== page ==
I believe that one day soon in America—even in sports media!—we will free ourselves from woke ideology and return to recognizing reality and speaking honestly. Only when that happens will sports return to serving as an important source of unity rather than division in American culture.

* * *

••• Publisher's note: A free press is critical to having well-informed voters and citizens. While some news organizations opt for paid websites or costly paywalls, The Highland County Press has maintained a free newspaper and website for the last 25 years for our community. If you would like to contribute to this service, it would be greatly appreciated. Donations may be made to: The Highland County Press, P.O. Box 849, Hillsboro, Ohio 45133. Please include "for website" on the memo line.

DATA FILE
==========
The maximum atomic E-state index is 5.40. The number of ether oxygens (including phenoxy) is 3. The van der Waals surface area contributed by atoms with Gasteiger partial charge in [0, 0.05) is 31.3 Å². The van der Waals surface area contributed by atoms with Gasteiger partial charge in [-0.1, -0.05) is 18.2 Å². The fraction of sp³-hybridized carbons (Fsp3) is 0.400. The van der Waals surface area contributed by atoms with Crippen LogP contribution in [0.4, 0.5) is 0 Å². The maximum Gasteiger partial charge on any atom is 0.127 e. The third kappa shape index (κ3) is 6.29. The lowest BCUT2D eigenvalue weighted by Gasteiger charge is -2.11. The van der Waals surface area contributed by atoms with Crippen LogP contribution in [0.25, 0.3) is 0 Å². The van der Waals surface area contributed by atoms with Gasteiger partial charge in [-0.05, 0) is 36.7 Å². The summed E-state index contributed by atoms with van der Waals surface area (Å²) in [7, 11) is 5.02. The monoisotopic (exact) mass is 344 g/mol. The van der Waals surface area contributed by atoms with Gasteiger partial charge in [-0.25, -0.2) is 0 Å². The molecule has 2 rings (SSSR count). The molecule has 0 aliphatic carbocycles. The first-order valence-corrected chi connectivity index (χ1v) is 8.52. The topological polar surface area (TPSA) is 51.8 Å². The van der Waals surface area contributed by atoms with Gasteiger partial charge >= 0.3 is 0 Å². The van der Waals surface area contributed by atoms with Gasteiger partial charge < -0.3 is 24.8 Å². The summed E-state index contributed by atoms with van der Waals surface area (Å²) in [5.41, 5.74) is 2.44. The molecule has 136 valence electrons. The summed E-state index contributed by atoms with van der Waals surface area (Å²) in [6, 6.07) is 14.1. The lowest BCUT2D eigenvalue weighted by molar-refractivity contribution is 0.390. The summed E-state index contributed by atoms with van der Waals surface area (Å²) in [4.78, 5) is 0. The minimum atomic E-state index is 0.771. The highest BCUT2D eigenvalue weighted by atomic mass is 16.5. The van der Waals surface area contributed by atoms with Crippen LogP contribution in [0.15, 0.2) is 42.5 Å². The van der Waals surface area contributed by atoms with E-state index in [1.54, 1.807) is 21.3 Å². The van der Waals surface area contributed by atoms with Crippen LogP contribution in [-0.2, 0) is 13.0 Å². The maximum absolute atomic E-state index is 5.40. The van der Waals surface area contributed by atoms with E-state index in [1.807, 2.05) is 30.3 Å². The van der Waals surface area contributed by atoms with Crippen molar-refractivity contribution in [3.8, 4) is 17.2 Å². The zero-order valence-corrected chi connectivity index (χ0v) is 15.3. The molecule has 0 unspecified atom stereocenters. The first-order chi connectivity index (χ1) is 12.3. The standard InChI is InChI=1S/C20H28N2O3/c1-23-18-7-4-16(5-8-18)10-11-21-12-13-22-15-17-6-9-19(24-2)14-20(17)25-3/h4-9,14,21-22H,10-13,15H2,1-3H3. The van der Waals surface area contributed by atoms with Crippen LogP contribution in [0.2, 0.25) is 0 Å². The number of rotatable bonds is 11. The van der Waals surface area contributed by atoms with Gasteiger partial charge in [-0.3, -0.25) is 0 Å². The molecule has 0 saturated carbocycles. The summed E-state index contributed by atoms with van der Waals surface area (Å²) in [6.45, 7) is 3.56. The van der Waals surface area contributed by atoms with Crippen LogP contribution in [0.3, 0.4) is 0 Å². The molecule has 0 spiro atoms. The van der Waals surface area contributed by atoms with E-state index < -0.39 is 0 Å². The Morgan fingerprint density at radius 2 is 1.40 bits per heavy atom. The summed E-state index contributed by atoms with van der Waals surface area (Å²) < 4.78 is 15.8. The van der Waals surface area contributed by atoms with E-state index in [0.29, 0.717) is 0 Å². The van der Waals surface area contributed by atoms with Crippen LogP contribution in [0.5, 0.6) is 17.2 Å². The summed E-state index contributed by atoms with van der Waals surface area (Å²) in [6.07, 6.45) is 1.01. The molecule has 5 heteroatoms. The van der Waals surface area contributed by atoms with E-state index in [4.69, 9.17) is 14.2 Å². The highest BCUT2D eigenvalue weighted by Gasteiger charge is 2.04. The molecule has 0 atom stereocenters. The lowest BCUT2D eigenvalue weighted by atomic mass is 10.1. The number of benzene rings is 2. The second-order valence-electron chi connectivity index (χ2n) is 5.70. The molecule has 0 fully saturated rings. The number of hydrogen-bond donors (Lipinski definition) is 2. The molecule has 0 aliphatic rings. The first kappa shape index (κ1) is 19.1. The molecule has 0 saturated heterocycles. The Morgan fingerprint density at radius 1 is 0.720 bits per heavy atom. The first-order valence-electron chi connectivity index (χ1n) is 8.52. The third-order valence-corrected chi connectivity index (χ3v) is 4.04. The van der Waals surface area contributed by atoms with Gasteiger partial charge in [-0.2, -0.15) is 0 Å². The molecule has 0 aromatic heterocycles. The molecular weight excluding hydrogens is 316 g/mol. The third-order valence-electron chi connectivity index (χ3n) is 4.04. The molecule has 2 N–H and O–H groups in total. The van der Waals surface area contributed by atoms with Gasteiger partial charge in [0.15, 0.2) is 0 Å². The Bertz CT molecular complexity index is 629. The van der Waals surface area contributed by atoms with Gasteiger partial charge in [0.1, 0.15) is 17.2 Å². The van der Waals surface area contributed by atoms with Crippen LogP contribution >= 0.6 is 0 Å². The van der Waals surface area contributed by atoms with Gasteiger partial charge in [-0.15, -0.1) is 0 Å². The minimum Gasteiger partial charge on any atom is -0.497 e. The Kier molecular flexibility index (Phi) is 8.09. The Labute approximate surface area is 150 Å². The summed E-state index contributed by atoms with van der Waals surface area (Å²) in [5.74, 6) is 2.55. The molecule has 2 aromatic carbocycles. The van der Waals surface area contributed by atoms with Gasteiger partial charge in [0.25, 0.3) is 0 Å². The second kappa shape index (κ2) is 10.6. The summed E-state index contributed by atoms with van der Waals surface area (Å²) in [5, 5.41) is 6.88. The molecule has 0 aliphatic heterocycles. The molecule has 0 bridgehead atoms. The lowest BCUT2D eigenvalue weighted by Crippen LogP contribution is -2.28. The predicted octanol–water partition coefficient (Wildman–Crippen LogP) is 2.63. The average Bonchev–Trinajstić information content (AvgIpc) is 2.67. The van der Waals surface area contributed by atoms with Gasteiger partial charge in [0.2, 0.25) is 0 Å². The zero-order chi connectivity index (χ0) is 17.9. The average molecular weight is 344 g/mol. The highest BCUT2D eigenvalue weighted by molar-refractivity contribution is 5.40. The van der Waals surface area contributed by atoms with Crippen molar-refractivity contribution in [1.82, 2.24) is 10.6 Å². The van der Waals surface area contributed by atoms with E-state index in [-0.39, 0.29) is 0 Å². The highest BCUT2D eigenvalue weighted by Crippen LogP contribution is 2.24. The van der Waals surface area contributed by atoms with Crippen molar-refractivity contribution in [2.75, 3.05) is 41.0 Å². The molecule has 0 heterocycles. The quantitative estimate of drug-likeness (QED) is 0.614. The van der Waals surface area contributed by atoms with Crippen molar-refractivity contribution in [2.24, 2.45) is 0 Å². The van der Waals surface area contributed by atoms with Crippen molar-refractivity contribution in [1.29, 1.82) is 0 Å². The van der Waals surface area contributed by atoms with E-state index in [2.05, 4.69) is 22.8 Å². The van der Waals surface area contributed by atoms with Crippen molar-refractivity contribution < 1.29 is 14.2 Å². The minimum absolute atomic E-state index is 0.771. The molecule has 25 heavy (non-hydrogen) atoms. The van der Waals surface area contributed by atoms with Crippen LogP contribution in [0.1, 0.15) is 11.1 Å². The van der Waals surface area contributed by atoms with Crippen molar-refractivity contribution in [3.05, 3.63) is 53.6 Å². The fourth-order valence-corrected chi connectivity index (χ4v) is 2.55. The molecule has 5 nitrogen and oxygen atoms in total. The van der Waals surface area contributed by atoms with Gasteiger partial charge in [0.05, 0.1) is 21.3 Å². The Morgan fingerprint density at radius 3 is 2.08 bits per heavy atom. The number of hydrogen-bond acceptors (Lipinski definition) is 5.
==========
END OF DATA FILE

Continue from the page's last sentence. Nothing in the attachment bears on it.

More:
Add new comment

This is not for publication.
This is not for publication.

Plain text

  • No HTML tags allowed.
  • Lines and paragraphs break automatically.
  • Web page addresses and email addresses turn into links automatically.
Article comments are not posted immediately to the Web site. Each submission must be approved by the Web site editor, who may edit content for appropriateness. There may be a delay of 24-48 hours for any submission while the web site editor reviews and approves it. Note: All information on this form is required. Your telephone number and email address is for our use only, and will not be attached to your comment.